According to Strovsky, the key task of totalitarian ideology is to eliminate the experience of the past and to eclipse it with the absolutization of the present day” because that allows those in power to make any shift without having to explain their reasons.


            “Totalitarianism destroys the links between cause and effect,” the Urals scholar says. And today, the Putin regime is doing what the Bolsheviks did in the 1920s and the Nazis did in the 1920s, eliminating any possibility that people will be able to draw on the experience of the past to criticize the present.


            Another reason that the Putin regime has been able to move in this direction is the amount of poverty in Russia. “The pro-Putin majority is relatively poor,” and its members need not only goods but confidence that the state will ensure that they get at least the minimum even if it denies them the opportunity to get more.


            For such people, “to be a totalitarian man … is simpler, more comfortable and more profitable” than not to be. “The aura of the unknown disappears, the individual hopes for ‘a strong hand,’ and he feels himself in a more comfortable position.” Moreover, this becomes the basis for supporting the current regime because “if the state dies, so too do the personal plans of such a person.”


            “’Non-totalitarians,’” in contrast, he argues, are “creatively oriented, thinking and doubting” and their chances of retaining memory are somewhat higher. But unfortunately, In life, [they] often are fated to greater complexities,” and thus this is not attractive to many, including many who think of themselves as intellectuals but who want a comfortable life.


             Indeed, Strovsky says, there are ever fewer genuine intellectuals, people prepared to question authority and challenge it. Instead, they are quite prepared to use “the newspeak” the regime employs to hide its goals and to seek the best possible places for themselves rather than to live up to their calling.


            Increasingly and mirroring the behavior of those in power, they focus only on immediate tasks and thus both create ever more problems for society in the longer term, he argues. That is what is happening in education and culture in Russia today. The powers that be may be getting a loyal group of subjects, but they are ensuring that Russia will suffer even more in the future.


Kazan Calls for New Treaties between Moscow and Federal Subjects

Paul Goble


            Staunton, March 1 – Shakir Yagudin, a member of Tatarstan’s State Council, says Moscow does not respect federalism, argues the center should adopt only framework legislation with the subjects adapting it to local conditions  and suggests there is a need for more treaties like the one Kazan has delimiting the responsibilities between Moscow and the federal subjects.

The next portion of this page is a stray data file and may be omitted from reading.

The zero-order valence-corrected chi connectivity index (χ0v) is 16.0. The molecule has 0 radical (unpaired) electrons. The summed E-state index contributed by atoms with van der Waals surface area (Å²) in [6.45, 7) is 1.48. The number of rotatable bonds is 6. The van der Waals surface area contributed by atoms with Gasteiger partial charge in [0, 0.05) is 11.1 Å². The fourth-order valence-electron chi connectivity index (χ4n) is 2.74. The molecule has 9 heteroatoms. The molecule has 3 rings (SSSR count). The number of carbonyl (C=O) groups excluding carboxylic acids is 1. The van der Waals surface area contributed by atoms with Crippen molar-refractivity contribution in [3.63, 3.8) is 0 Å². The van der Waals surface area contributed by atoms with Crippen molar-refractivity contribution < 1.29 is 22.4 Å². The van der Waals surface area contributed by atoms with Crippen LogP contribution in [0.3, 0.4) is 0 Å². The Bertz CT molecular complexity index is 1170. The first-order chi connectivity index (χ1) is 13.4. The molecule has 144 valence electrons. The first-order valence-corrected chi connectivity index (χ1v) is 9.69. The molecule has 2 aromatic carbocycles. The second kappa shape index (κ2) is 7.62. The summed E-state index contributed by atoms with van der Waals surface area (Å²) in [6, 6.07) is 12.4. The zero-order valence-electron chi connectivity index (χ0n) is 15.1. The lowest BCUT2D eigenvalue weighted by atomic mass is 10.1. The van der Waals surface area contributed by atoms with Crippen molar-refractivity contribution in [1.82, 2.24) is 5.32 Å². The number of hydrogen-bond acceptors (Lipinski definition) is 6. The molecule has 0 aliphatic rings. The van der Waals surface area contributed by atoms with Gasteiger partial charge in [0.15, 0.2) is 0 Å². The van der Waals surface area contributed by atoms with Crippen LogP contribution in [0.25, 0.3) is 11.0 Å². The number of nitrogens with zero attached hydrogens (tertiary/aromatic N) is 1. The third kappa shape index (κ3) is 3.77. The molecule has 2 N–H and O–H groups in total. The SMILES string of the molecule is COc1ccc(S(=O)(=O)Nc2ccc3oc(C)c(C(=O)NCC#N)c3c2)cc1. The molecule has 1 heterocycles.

Yagudin, who chairs the legal affairs committee of the republic’s highest legislative body, made those comments, a defense of federalism that recalls those of former Tatarstan President Mintimir Shaymiyev, to a meeting of the Russian Presidential Council on Human Rights in Kazan this past week (


            According to the Tatarstan deputy, far from everyone in Moscow understands or respects the values of federalism as set out in the Russian Constitution of 1993, including both an unspecified number of “federal bureaucrats” and politicians like Vladimir Zhirinovsky who has called for “liquidating” the non-Russian republics.


             To correct this situation, Yagudin called for the signing of more treaties between Moscow and the republics delimiting the powers of the two and urged that the Duma pass only “framework” legislation and then have each region and republic adapt it to local conditions rather than as now having central laws ignore and override local needs.


            And he sharply criticized the federal center for its nationality policy strategy document because as he pointed out, that document does not even make reference to the existence and importance of the non-Russian republics, which are after all responsible for the lives of many of the country’s non-Russians.


            Mikhail Fedotov, head of the Russian Presidential Council on Human Rights, agreed. “The problem of inter-ethnic concord is connected in the closest way with the theme of federalism,” he said, adding that “our federalism is far from completely being realized.”  And he noted that Shaymiyev played a key role in “’the salvation’” of federalism and of the country.


            Another member of the council, Vladimir Ryakhovsky called for respecting the choices of individuals and republics about religious and ethnic issues. Specifically, he said he did not support the Russian Supreme Court’s decision to ban the hijab in schools. Deciding to wear it or not is both a “religious” and a “national” issue and must be respected.